It’s a whole new ballgame

It’s a whole new ballgame

Lockdown has been many things for many people. Although obviously a very upsetting time, for me it also proved to be productive and I am excited to share with you what I have been working on. Back in January, my daughter came home from college with some cyanotypes she had made and I was immediately taken with the potential of the technique. Thus began months of experimentation.

Cyanotype is a traditional darkroom method dating back to the 1840s. I use acetate to create a negative from a digital file and use this to make a contact print onto paper that I have painted with cyanotype solution.

It is a deceptively simple process. It is fickle and inconsistent and can drive me crazy, but when it works, it is joyous. There is variation in each print so, unlike a digital photograph, every image is unique. 

Because I was unable to leave the house I had many hours to play with the process, seeing what types of images worked best and how far I could push the technique. I began with photos I took during the winter storms that pounded our coastline, perhaps because I was missing the sea so much during lockdown. 

You can find a selection of my cyanotypes here. This new work will be exhibited in September as part of the Lewes District Artwave Festival. I will have more information on that for you next time. 

Was it a pea souper or the Devil’s soup?

Was it a pea souper or the Devil’s soup?

From blazing sun to rain and wind – we have had it all here in Sussex lately. On a walk to investigate a prehistoric hill fort above Steyning, West Sussex, we were blasted by a ferocious wind, while at the same time, blinded by thick fog – which seemed a strange weather combination to me. Out of the mist a line of trees suddenly rose above the open fields of the Downs, although it was hard to make out exactly what we were looking at because of the thick fog. Beneath the trees there were strange undulating mounds covered in soft grass that formed a huge circular shape, with younger trees filling the centre. As we stepped into this circle, the wind suddenly dropped, and the space felt eery and, if I had let my imagination run wild, maybe a bit haunted.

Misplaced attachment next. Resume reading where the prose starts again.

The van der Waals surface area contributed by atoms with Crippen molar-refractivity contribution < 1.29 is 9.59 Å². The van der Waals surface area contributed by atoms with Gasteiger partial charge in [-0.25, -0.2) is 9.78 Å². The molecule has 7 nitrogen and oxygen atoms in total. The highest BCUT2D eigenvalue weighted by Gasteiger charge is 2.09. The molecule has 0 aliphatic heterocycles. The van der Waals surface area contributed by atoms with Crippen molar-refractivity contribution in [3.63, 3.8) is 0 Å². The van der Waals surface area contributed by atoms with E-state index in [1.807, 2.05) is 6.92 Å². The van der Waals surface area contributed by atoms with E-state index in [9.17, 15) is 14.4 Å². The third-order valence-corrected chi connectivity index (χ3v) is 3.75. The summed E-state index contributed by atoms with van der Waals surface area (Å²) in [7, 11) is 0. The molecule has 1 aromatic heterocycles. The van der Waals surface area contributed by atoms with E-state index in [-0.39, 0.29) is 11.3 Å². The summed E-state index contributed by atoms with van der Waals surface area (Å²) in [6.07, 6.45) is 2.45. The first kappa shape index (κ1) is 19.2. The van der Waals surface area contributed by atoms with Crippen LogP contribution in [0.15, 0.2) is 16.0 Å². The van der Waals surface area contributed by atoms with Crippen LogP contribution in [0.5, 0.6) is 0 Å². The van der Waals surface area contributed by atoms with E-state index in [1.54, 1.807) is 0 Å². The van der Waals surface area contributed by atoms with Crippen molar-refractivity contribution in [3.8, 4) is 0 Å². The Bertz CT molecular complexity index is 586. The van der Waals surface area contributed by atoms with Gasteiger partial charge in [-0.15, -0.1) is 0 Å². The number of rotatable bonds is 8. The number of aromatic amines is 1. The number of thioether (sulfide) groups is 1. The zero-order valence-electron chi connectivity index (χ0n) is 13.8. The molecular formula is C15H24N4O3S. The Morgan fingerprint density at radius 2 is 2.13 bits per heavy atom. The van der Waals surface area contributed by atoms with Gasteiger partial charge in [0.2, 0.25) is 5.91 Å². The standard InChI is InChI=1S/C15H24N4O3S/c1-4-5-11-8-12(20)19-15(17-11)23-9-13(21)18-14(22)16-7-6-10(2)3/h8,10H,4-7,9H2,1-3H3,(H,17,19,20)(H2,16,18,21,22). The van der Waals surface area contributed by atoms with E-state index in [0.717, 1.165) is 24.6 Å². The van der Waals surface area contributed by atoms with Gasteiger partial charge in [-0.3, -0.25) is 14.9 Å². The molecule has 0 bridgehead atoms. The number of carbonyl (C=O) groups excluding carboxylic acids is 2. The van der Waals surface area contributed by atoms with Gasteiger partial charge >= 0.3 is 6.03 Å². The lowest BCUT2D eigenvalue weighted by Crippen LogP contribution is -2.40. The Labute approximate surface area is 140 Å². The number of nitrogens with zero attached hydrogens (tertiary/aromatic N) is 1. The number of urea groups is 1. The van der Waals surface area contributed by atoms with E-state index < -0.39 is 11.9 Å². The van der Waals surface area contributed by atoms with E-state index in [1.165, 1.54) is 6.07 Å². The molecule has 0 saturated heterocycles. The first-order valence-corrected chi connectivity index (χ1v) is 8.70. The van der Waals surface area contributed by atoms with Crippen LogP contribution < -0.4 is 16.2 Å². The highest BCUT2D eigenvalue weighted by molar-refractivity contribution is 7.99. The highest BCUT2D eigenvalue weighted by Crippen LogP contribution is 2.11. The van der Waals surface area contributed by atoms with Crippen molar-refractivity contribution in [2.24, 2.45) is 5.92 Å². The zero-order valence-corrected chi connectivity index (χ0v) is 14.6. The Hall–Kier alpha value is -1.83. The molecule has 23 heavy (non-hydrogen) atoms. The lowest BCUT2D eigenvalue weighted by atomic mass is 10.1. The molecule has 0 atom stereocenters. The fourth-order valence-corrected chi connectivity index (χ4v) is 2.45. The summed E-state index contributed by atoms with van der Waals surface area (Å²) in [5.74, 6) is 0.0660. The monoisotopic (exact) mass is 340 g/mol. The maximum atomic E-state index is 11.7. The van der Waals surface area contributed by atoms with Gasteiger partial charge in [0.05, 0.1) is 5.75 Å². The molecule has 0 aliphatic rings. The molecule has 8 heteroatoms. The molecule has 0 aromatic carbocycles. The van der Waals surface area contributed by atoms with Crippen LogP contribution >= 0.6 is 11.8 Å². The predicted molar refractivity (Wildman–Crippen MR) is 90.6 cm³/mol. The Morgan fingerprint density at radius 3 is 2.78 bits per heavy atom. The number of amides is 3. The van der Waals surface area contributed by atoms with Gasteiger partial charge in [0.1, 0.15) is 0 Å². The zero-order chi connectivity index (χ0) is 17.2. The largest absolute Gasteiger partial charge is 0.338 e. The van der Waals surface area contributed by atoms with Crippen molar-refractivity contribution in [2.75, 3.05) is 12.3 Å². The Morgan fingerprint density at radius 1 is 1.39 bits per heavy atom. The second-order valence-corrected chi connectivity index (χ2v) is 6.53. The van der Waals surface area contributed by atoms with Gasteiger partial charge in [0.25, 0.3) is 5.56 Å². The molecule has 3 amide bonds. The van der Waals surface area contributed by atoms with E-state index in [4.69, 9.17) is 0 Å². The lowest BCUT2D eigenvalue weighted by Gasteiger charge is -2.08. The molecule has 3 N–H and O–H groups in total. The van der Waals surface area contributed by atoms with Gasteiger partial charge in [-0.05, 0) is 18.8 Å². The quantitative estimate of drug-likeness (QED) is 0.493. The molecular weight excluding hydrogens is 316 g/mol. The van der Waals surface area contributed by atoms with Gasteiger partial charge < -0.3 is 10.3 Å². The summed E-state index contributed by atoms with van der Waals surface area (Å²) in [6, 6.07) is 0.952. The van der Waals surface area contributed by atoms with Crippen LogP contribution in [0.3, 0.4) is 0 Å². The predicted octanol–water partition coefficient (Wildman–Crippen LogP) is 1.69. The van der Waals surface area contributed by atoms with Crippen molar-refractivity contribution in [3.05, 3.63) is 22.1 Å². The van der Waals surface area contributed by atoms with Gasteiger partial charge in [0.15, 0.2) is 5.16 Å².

Chanctonbury Ring has been a sacred place for over 2000 years. Neolithic flint work, Bronze Age pottery and the remains of a Roman temple have been uncovered here and some believe it is a place of mystic druid power. A local myth claims that the Devil built the Ring and if you run around it anti-clockwise seven times, he will appear and give you a bowl of soup in exchange for your soul. It must be a hell of a bowl of soup, but I think I will forgo running around the Ring seven times just in case.

You can see more of my landscape photography here.

Please get in touch if you have a workplace, an event, a celebration, a portrait or a building project you would like to have photographed.

With photography, it’s always about the light

With photography, it’s always about the light

I have been feeling very lucky to live near a beach during our current heatwave. Not surprisingly, the hotter the weather gets, the busier the seaside gets.

A few days ago I set out very early with my camera to both beat the crowds and catch the early morning light. The sunrise is currently just before 5am here, so by the time I got to the beach at 6.15, it had already been daylight for a couple of hours. That was ok, though, because the sun was still low enough in the sky for my needs.

Photography is always, always about light: the quality, amount and size of the light source, the direction of it and its colour. This would have been a completely different sort photograph if I had shot it in bright, harsh midday light. Instead, the soft early morning sun raked across the beach, throwing every stone and water rivulet into relief. It was well worth getting up for. You can see more of my landscape photography here